One of the questions that has been tossed around the blogosphere recently is whether Kiko’s failure portends a coming wave of other Web 2.0 failures. Scoble says accurately and succinctly what I and other have been saying for months:
“Getting the cool kids to try your technology isn’t the same thing as having a long-term business proposition.”
That’s why I continue to believe that developers need to start hitting for average instead of swinging for the fences. It’s another way to describe the corner market approach I have talked about.
Is Kiko just the first of many Web 2.0 applications to throw in the towel? Of course it is- math 101 tells us that much. There are a lot of horses running in the same race, and some of them will be left behind. Plus, at least some of these applications are being created out of the love of creation, rather than the wish for riches. As other of life’s responsibilities call, some of these will be shuttered or ignored into oblivion.
The bigger question is whether Kiko heralds the beginning of a big shakeout that will leave the Web 2.0 platform in shambles?
I think the clear answer to that is no. There’s still angel and VC money looking for a place to land. And Yahoo and Google have not abandoned growth by acquisition. I suspect the rate of new Web 2.0 companies will slow a little as we climb up the curve. But there’s still fun to be had and at least the chance for money to be made.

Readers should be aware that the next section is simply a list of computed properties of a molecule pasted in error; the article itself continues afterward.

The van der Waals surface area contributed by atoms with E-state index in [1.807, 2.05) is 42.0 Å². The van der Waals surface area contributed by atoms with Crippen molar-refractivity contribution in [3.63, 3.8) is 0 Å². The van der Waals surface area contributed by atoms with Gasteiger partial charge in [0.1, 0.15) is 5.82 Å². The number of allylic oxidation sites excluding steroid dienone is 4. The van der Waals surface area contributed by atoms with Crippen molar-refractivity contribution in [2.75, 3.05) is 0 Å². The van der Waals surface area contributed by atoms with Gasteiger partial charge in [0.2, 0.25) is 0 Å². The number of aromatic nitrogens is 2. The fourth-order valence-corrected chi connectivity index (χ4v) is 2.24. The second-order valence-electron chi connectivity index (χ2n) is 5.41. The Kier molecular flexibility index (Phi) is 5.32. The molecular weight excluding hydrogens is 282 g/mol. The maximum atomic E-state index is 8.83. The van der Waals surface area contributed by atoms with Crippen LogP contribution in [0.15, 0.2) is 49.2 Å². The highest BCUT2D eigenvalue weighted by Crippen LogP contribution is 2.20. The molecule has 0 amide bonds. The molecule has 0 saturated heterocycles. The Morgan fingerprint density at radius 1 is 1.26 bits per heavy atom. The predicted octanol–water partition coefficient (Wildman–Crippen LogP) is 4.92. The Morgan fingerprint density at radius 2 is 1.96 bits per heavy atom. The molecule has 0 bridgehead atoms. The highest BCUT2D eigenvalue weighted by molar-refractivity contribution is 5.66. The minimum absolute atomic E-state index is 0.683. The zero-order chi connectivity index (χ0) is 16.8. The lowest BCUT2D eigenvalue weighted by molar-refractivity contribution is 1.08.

The big shakeout will come when everyone is forced to realize that ad dollars cannot support the weight that everyone from Web 2.0 to MySpace to AOL to Google is placing on its shoulders.
The next wave of Web 3.0 companies will be the ones that create products and applications that people will pay for. Somewhere along the way pay became a dirty word. Math and economics will force that to change- the only question is when.
Web 2.0, and likely Web 3.0, play on a different field than the enterprise applications that rake in the big money. They are largely aimed at consumers- but there’s plenty of money there. Ask Amazon and eBay about that.
After the big shakeout does come, look for the next group of web based applications to go old school and actually expect users to pay for their products.
That means no tossing up a web site just to announce that you are working on some bookmarking or networking service. It means coming out of the gate with something that enough people will pay for to keep you afloat while you market it to the larger population. It means having something that is really cool or useful and not just a thinly disguised advertising platform.
In sum, it means better applications for us and more money for them.
In the long run, that will be good for the web, good for the developers and good for the consumer.